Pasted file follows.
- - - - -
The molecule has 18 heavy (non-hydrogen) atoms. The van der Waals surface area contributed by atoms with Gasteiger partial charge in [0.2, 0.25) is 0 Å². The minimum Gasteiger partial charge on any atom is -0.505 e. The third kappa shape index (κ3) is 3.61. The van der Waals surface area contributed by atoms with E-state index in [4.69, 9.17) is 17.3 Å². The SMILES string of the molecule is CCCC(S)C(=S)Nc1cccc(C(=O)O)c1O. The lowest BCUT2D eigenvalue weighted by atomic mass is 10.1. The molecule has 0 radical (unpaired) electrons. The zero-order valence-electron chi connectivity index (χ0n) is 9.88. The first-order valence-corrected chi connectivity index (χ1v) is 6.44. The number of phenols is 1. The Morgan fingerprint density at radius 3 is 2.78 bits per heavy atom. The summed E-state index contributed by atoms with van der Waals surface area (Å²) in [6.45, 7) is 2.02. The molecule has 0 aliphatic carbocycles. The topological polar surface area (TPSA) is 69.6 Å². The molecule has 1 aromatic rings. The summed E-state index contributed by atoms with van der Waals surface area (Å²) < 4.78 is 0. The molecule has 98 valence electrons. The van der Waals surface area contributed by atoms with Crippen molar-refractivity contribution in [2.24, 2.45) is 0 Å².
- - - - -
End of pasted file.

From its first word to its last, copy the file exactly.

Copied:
The molecule has 18 heavy (non-hydrogen) atoms. The van der Waals surface area contributed by atoms with Gasteiger partial charge in [0.2, 0.25) is 0 Å². The minimum Gasteiger partial charge on any atom is -0.505 e. The third kappa shape index (κ3) is 3.61. The van der Waals surface area contributed by atoms with E-state index in [4.69, 9.17) is 17.3 Å². The SMILES string of the molecule is CCCC(S)C(=S)Nc1cccc(C(=O)O)c1O. The lowest BCUT2D eigenvalue weighted by atomic mass is 10.1. The molecule has 0 radical (unpaired) electrons. The zero-order valence-electron chi connectivity index (χ0n) is 9.88. The first-order valence-corrected chi connectivity index (χ1v) is 6.44. The number of phenols is 1. The Morgan fingerprint density at radius 3 is 2.78 bits per heavy atom. The summed E-state index contributed by atoms with van der Waals surface area (Å²) in [6.45, 7) is 2.02. The molecule has 0 aliphatic carbocycles. The topological polar surface area (TPSA) is 69.6 Å². The molecule has 1 aromatic rings. The summed E-state index contributed by atoms with van der Waals surface area (Å²) < 4.78 is 0. The molecule has 98 valence electrons. The van der Waals surface area contributed by atoms with Crippen molar-refractivity contribution in [2.24, 2.45) is 0 Å².